image via Slate magazine Courtesy of Access China Travel

image via Slate magazine Courtesy of Access China Travel

It’s cold outside, around 9 degrees type of cold. Recent news of the amazing annual Harbin International Ice and Snow Sculpture Festival in China has me dreaming of building my on gorgeous snow palace. As a designer the origins of objects always intrigue me and like most things, the awe inspiring ice palaces come from a humble begining. Through research I discovered ice lanterns originated in a winter-time tradition in northeast China during the Qing Dynasty (1644 to 1911) where fisherman and peasants made and used the ice lanterns as a jack-lights, a type of lure used when night hunting or fishing. To make them, blocks of ice were formed from pouring water into buckets, waiting for it to harden and then chiseling out a hollow spot for a candle…viola an instant wind proof lantern.  Over time the ice lanterns were recognized for their beauty and went from being strictly functional to an elevated art form.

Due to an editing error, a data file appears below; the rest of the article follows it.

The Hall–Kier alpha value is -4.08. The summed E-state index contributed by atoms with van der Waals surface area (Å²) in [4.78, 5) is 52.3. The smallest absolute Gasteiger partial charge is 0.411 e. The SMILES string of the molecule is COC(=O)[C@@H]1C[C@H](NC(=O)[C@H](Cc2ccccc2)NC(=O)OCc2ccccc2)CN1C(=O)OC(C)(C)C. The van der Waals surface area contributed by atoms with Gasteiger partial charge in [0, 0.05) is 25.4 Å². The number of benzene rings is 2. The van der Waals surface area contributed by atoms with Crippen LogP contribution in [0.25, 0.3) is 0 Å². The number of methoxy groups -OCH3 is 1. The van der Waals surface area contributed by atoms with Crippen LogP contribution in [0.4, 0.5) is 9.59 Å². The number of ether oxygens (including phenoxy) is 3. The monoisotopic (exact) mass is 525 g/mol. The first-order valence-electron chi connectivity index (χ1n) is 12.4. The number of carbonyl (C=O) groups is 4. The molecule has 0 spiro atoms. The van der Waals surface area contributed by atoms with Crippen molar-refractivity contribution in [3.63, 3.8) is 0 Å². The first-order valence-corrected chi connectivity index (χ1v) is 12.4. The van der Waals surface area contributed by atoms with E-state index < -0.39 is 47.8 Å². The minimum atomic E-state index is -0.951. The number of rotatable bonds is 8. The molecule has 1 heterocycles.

According to the festival organizers, the festival takes considerable effort to pull off…nearly 10,00 workers were employed to build the ice and snow sculptures, which required about and 492,000 square feet of snow.  Check out the The Washington Post photo's of this labor intensive process. 

Interested in making your own ice lantern? Here’s a simple video tutorial I found on the internet that closely resembles the bucket methods used during Qing Dynasty.

Better yet, want to go and check it check out www.fest300.com for their coverage and advice. I’ve definitely added it to my bucket list (pun intended).

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